This book is full of magical creatures, curses, fairies, and ultimately, the blessing of true love. Levine has created a version of Cinderella that truly celebrates being true to oneself.

Saturday, October 18, 2014

Swapoween Blog Reveal!!!



Chaotic Goddess' Swapoween has ended, and I am here to share the lovely items that I got from my new blog friend. I was paired with Jennifer from Innerworkings of the Female Mind. As I post this, she hasn't posted what I got her yet, but here is what she got me!


Jennifer told me that she really loved decorations, so we ended up getting some similar items for each other. I also sent her some fun Halloween decorations and a koozie! My fun koozie (Witches Brew) even glows in the dark, as does one of my sticker sets.


I have the felt pumpkins on my fire place right now, and the wooden pumpkin set in the back (they are connected) is in my dining room. As for the Halloween bag, I currently have that in the kitchen. The candle next to it is a cookie scent. I'm not using it yet, but I will be! I also have some fun stickers, a grow your own pumpkin kit, and a Halloween Scare in Washington book since that is where Jennifer is from. I love the book; it's so cute and such a nice touch!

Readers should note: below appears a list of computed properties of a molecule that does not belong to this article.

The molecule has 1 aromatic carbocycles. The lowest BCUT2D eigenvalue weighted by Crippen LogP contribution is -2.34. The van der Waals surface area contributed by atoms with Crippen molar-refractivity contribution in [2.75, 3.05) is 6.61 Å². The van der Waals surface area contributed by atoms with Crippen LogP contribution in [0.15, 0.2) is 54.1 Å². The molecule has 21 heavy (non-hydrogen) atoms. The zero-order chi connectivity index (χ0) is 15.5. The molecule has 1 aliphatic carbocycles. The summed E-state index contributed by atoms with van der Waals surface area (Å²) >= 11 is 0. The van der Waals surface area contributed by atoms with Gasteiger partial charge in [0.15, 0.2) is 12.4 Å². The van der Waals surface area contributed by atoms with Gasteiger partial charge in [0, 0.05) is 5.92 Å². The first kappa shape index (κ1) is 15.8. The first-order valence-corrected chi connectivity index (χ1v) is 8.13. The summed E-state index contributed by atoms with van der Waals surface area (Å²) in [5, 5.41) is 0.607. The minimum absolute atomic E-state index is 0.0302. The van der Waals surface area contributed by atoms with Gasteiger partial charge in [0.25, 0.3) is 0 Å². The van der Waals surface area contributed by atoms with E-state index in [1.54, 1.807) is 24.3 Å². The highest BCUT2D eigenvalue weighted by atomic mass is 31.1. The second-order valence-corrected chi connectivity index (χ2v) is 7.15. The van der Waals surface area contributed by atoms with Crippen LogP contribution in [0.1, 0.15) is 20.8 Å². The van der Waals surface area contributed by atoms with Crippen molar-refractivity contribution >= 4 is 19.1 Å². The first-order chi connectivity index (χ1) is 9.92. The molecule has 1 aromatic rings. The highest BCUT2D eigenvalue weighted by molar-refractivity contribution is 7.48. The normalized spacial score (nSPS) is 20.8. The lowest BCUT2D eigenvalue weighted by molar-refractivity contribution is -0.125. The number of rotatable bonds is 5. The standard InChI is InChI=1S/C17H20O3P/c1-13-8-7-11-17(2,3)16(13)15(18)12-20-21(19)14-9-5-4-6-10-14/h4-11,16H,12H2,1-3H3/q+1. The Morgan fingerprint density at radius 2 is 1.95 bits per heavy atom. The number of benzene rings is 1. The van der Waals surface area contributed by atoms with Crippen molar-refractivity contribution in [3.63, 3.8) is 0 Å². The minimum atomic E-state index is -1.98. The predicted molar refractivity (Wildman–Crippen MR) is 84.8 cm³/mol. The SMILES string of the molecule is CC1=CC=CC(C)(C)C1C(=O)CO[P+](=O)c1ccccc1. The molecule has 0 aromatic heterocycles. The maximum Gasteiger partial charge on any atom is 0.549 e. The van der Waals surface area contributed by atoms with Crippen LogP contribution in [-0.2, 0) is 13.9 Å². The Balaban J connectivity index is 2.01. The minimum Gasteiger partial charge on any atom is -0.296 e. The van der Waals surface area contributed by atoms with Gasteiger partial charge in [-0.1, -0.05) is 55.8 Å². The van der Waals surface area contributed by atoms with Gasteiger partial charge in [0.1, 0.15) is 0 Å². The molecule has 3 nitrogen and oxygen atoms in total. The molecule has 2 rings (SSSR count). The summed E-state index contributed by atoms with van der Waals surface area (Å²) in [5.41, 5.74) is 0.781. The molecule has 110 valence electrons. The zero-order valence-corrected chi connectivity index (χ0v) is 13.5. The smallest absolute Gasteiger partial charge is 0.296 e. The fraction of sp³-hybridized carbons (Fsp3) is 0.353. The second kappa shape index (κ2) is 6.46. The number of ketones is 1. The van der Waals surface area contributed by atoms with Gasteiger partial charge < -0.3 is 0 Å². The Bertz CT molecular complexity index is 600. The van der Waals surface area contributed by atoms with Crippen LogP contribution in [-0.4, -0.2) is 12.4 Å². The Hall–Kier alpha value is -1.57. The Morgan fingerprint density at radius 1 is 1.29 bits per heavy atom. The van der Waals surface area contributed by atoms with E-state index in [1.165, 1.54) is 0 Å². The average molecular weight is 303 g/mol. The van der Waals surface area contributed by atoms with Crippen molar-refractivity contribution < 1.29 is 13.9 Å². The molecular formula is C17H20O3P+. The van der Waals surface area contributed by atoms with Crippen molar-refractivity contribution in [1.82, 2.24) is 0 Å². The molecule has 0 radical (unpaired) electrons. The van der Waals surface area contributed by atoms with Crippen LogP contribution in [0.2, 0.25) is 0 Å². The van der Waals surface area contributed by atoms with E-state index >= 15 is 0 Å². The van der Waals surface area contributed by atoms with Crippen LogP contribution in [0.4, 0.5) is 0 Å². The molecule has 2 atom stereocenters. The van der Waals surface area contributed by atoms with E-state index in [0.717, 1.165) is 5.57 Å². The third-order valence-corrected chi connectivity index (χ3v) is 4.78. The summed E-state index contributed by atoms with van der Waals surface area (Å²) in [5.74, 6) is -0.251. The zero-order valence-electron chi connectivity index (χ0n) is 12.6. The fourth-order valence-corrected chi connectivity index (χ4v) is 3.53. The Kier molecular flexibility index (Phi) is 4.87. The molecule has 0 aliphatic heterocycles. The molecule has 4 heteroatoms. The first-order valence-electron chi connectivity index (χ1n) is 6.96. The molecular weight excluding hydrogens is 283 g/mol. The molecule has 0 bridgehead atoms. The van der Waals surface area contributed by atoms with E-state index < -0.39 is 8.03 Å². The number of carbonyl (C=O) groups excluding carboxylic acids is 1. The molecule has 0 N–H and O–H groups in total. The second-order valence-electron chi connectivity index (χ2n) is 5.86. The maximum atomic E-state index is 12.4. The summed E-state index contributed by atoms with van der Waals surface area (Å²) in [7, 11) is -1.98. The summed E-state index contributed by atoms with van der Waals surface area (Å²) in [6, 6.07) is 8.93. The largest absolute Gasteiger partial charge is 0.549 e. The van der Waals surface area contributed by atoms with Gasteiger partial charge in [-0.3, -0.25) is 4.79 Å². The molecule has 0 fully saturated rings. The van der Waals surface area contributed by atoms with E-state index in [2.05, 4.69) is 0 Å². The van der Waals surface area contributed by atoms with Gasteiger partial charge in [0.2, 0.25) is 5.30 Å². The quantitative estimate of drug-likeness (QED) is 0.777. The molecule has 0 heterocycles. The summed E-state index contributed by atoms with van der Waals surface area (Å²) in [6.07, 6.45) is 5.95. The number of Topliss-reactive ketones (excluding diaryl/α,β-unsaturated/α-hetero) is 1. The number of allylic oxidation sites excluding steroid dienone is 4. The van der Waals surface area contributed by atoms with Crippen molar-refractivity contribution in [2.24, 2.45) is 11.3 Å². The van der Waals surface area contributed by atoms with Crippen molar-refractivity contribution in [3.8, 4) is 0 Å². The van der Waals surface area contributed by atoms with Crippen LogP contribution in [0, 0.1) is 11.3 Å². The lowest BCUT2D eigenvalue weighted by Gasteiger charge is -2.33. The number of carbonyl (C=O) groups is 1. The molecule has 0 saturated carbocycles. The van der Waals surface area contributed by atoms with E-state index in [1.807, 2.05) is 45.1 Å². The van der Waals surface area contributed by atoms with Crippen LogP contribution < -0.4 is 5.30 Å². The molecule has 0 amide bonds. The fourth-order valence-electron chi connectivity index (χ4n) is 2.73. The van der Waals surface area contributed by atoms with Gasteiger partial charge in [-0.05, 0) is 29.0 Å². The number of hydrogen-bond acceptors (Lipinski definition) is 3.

Friday, October 17, 2014

The Tale of Despereaux by Kate DiCamillo


The Tale of Despereaux by Kate DiCamillo 

Review by Lauren

Source: library copy; all opinions are my own

Official Summary: Welcome to the story of Despereaux Tilling, a mouse who is in love with music, stories, and a princess named Pea. It is also the story of a rat called Roscuro, who lives in the darkness and covets a world filled with light. And it is the story of Miggery Sow, a slow-witted serving girl who harbors a simple, impossible wish. These three characters are about to embark on a journey that will lead them down into a horrible dungeon, up into a glittering castle, and, ultimately, into each other's lives. What happens then? As Kate DiCamillo would say: Reader, it is your destiny to find out.

Review: This was another novel that I was assigned for my children's literature course. I saw the movie back when it was released, but I had never read the book. I'm glad to finally have had the chance to do so, though, because the story is really cute. It follows a few different points of view to give an overall fairy-tale like story.